Field work is also an essential component of a study in biology. It is likely that one or more of the required or elective biology courses that you take will involve research or instruction within a natural environment. Participating in learning opportunities in the field provides you with direct experience with the animals, plants and environments that you have been learning about in the classroom. You will also gain experience with the process of conducting observations and research outside of the typical controlled laboratory conditions.
Many biology students also complete internships as part of their undergraduate education. Internships allow you to gain experience within real laboratory environments, such as those at pharmaceutical companies or research and development facilities. Internships are often completed during the summer or winter break when the student is not taking courses. Some colleges may also have partnerships with laboratories that offer internships for course credit during the semesters when college is in session.
Postgraduate Employment and Educational Opportunities for Biology Majors
A biology major is the foundation to many different career paths. When you complete your undergraduate biology degree, there will be a variety of employment opportunities that will be available to you immediately. You can enter a laboratory research position, assisting a team of scientists with their studies. Field positions, such as an environmental technician or conservation scientist, allow you to participate in research, collect specimens for observation or study, and manage and maintain natural resources.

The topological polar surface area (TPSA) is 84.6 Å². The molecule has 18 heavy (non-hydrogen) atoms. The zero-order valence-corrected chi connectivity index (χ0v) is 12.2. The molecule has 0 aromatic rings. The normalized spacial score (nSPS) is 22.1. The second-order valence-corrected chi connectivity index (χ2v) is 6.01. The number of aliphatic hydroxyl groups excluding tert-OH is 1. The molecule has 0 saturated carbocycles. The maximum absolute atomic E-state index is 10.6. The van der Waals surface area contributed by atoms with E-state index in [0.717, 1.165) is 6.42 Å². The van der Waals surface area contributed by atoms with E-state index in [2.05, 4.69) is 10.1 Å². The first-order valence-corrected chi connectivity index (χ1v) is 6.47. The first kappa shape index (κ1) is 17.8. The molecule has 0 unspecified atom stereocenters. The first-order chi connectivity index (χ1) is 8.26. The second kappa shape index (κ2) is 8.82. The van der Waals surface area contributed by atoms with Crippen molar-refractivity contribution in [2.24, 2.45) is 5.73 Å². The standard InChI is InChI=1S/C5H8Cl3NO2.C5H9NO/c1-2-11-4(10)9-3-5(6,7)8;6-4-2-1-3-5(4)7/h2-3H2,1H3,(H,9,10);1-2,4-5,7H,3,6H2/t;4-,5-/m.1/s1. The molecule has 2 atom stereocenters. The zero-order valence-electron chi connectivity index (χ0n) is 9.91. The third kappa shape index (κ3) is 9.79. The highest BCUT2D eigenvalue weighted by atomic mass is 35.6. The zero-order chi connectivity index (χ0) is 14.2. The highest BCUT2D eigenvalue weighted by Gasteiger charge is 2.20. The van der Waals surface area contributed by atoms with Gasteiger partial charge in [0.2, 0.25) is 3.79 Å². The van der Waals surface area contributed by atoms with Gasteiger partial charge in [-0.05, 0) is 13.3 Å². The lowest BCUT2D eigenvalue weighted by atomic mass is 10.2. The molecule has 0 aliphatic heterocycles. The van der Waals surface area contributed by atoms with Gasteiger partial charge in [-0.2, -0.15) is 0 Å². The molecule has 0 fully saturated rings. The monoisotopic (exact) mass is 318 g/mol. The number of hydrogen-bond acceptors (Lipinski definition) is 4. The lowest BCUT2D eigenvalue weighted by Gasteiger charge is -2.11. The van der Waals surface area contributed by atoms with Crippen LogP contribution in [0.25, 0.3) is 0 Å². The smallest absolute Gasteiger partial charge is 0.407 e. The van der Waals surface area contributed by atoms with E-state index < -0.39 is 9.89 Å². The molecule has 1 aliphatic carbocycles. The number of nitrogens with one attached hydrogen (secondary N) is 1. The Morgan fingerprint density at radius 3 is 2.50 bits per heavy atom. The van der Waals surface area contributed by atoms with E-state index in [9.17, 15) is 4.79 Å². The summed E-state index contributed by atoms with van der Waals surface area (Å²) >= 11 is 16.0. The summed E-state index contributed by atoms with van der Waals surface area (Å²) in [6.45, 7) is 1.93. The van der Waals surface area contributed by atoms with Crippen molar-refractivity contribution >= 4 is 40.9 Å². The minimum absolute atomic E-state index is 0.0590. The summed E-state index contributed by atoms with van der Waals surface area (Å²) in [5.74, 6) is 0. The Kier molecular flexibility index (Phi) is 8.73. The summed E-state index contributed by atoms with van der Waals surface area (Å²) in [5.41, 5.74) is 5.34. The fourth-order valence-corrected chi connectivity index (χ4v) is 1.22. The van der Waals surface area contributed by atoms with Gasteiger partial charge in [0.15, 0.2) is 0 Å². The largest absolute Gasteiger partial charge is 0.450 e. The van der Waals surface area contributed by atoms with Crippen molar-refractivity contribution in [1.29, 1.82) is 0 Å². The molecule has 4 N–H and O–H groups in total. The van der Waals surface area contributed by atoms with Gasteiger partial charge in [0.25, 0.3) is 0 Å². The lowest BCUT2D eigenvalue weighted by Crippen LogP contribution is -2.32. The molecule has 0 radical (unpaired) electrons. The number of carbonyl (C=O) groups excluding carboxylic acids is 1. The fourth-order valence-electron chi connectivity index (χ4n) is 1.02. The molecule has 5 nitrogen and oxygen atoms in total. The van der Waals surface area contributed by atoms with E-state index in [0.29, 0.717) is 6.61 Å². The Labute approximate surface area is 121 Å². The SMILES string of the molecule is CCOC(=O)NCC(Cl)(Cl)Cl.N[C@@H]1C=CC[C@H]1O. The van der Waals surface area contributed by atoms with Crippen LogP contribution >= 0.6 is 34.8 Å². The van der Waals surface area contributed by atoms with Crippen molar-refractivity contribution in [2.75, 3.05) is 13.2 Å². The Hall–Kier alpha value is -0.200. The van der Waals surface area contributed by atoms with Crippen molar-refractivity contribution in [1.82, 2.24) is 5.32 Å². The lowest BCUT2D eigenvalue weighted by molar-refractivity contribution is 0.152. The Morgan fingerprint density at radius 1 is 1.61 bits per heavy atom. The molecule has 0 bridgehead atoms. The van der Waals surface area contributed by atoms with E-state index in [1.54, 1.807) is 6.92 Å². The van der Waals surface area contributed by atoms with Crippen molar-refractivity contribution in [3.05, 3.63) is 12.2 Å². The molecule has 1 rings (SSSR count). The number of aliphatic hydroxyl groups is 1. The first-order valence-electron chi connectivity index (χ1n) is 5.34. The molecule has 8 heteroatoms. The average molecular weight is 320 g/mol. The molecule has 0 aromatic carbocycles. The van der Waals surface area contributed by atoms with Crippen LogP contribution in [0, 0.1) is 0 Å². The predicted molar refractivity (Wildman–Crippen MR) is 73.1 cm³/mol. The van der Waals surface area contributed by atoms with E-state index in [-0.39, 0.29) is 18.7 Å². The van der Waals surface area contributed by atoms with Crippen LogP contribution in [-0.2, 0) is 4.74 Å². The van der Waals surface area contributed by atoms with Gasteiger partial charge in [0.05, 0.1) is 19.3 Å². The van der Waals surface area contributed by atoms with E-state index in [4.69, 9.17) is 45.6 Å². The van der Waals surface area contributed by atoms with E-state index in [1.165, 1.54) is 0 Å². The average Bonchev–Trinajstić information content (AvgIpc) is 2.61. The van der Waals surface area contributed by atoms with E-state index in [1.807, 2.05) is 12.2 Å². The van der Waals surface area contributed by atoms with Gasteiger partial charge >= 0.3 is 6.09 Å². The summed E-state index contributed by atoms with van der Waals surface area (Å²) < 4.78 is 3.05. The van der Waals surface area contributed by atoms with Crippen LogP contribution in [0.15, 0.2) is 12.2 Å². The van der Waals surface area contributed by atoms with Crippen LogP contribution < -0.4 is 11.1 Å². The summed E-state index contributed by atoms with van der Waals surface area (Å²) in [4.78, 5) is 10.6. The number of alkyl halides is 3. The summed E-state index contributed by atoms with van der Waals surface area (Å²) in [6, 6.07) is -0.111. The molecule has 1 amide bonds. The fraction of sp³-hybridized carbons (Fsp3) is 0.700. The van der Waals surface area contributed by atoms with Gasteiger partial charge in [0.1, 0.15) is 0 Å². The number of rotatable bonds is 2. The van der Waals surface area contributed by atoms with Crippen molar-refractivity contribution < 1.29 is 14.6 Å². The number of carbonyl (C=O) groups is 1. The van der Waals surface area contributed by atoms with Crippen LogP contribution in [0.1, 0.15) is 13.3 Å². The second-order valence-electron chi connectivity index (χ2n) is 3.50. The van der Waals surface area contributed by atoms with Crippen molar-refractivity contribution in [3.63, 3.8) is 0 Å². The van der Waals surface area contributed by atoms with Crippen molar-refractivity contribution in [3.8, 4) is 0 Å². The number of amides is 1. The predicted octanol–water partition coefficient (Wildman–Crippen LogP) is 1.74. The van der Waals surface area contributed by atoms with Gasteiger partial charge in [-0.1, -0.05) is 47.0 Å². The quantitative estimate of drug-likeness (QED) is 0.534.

If you have a penchant for sales, an undergraduate biology degree allows you to attain a position as a pharmaceutical representative. Quality control technicians apply their knowledge of biology to overseeing the effectiveness and safety of food or drugs. In some states and undergraduate programs, you can become a biology teacher following the completion of your degree and attainment of a teaching certificate.
Many students also choose to go on to graduate school to pursue advanced degrees in biology or to specialize their knowledge within the field. There are many positions available to those with graduate degrees in the health and medical fields. You can pursue advanced education to work as a nurse practitioner or a physician’s assistant. A biology degree will allow you to pursue medical school if you want to become a practicing physician. An advanced degree and career in pharmacology is also a pathway with an undergraduate biology degree. If you do not want to work directly with patients but still want to be involved in the medical field, you can pursue a degree and career as a health educator, health communications specialist or medical and health services manager.
A graduate or advanced degree in a specialized area of biology can also help you enter into other positions as well. Many laboratories seek biologists with master’s or doctoral degrees in a specific area of expertise to lead and conduct studies and research projects. A master’s degree, and more commonly a doctoral degree, allows you to teach as a biology professor at the college level. You can even attend law school and practice as an attorney specializing in environmental law, medical malpractice or patent and intellectual property litigation.